There’s a lot of variety in Google’s free webfonts library. These fonts all load through Google’s servers and they’re optimized for heavy loads so they’ll never slow down a site.
The hardest part is finding a font to perfectly match your design. The most important typography of any webpage is the header so this is where you should start a font exploration.
The nice thing about Roboto Slab is that it can work for any topic from business sites to tech blogs. Hongkiat runs Roboto Slab in the header and it practically jumps off the page.
Serif typefaces work great on news sites and they fit especially well in headers.
An example with slightly less contrast is the redesigned Copyhackers website.
Take for example How-To Geek which uses Open Sans in both the heading and paragraph section of each article.Lighter variations of Open Sans can be found on the Cleverbird Creative website.The gaming blog GamesRadar uses the condensed Open Sans in their header which spans the entire page width.
The key takeaway is that Open Sans works for pretty much everything, regardless of font styles. This includes page headers but you’ll need to mess around with CSS styles to find the right match for your page.
Montserrat supports every type of style from thin to black and everything inbetween(including italics). This means you can load different font styles with more accuracy and less rendering in the browser.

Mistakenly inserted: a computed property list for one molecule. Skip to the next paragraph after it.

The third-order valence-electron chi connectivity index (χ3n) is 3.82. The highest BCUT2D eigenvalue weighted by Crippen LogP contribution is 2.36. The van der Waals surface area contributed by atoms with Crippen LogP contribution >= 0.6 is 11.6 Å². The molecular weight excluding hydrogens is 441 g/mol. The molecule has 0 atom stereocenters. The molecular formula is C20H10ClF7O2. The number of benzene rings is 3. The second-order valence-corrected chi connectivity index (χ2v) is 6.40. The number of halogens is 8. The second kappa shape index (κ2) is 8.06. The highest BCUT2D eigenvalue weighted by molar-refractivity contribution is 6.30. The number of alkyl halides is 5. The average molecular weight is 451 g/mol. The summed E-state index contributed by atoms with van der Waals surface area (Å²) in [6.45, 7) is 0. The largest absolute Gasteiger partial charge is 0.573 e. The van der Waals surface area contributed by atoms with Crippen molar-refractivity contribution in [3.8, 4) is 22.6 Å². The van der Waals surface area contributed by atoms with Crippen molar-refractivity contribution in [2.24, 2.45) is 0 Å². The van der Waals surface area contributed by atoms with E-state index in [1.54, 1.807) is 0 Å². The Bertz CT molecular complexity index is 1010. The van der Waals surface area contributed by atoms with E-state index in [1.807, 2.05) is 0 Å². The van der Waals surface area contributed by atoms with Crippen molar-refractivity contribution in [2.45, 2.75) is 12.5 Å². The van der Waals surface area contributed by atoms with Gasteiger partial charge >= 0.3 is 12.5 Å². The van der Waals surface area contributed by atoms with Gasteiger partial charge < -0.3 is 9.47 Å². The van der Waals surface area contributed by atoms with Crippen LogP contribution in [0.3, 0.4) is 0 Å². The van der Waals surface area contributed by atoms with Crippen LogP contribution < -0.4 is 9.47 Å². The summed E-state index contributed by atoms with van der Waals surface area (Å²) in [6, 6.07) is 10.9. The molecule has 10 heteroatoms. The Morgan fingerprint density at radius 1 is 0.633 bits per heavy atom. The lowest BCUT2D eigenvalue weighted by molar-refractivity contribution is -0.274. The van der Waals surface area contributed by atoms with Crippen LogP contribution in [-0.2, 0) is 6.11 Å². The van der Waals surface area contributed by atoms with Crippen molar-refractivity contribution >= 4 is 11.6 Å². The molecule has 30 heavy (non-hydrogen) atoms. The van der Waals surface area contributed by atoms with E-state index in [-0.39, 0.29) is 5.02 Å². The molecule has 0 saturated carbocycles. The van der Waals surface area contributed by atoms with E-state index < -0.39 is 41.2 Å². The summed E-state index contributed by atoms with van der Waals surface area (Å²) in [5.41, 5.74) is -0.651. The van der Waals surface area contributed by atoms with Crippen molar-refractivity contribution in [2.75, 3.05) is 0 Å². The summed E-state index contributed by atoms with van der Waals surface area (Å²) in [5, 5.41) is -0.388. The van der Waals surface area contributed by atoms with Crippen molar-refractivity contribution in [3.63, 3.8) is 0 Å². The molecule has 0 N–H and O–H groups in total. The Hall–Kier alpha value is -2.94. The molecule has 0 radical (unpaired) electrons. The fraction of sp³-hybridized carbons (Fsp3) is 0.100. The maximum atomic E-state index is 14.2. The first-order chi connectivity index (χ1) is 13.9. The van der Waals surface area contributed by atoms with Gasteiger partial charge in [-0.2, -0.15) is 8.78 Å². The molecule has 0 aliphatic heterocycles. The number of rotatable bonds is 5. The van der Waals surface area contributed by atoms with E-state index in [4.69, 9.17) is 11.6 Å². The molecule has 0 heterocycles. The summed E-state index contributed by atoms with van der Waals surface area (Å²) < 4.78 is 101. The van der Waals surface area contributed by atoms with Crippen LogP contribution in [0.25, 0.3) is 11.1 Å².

The Kindred homepage uses Montserrat exclusively throughout the site. It’s the first header to grab your attention and it’s all over the site from image captions to footer links.
Push Square uses the thickest Montserrat style for all their page headings. It naturally has a good amount of letter spacing so you might even try to reduce this a bit and bring the letters closer together.
It works in almost every situation but it doesn’t have too much personality one way or another. It’s not too stiff, nor too creative, and it varies tremendously between the thinnest style and the thickest.Lato is most impressive because of its versatility in header styles.
Lato is a safe bet for pretty much every website and it has all the variety of Montserrat with a slightly more “generic” feeling.
Catamaran can work nicely as a body font if you only use thin styles. But adding bolded text into your paragraphs can look wonky since the typographic styles are very thick.
The best thing about Catamaran is the oddly-shaped letterforms. They really feel unique and almost have a handwritten style to them.
The Raleway font is definitely eye-grabbing and it’s easy to spot because of the interconnected shape of many letterforms.
Tech blog ReadWrite uses Raleway for their headers across the entire site. When sized smaller for sidebar/related post stories it can blend pretty well into the layout too.
Raleway’s “w” shapes are unique. The uppercase and lowercase both look like two letter v’s put together.
A lot of big names use Raleway including ZDNet which runs this font on article headers, subheaders, and page content.
Because of Raleway’s unique design it’ll either work well on your site or it won’t. Definitely worth testing but just know this isn’t the easiest font to make blend.